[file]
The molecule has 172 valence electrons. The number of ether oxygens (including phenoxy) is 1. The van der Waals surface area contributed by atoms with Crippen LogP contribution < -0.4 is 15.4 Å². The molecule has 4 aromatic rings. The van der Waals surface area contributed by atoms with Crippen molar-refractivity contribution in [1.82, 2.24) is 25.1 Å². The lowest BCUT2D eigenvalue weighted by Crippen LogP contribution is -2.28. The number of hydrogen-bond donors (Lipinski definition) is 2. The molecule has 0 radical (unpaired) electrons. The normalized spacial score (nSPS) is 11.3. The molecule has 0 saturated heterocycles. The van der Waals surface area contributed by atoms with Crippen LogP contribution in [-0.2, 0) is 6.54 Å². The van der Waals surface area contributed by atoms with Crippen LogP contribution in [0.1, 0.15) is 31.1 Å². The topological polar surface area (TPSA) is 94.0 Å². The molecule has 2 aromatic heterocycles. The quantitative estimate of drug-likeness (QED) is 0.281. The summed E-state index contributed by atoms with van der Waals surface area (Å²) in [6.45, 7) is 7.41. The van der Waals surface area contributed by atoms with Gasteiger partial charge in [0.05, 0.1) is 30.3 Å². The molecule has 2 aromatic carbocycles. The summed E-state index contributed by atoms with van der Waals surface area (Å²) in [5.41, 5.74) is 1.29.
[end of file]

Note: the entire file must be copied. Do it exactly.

The molecule has 172 valence electrons. The number of ether oxygens (including phenoxy) is 1. The van der Waals surface area contributed by atoms with Crippen LogP contribution < -0.4 is 15.4 Å². The molecule has 4 aromatic rings. The van der Waals surface area contributed by atoms with Crippen molar-refractivity contribution in [1.82, 2.24) is 25.1 Å². The lowest BCUT2D eigenvalue weighted by Crippen LogP contribution is -2.28. The number of hydrogen-bond donors (Lipinski definition) is 2. The molecule has 0 radical (unpaired) electrons. The normalized spacial score (nSPS) is 11.3. The molecule has 0 saturated heterocycles. The van der Waals surface area contributed by atoms with Crippen LogP contribution in [-0.2, 0) is 6.54 Å². The van der Waals surface area contributed by atoms with Crippen LogP contribution in [0.1, 0.15) is 31.1 Å². The topological polar surface area (TPSA) is 94.0 Å². The molecule has 2 aromatic heterocycles. The quantitative estimate of drug-likeness (QED) is 0.281. The summed E-state index contributed by atoms with van der Waals surface area (Å²) in [6.45, 7) is 7.41. The van der Waals surface area contributed by atoms with Gasteiger partial charge in [0.05, 0.1) is 30.3 Å². The molecule has 2 aromatic carbocycles. The summed E-state index contributed by atoms with van der Waals surface area (Å²) in [5.41, 5.74) is 1.29.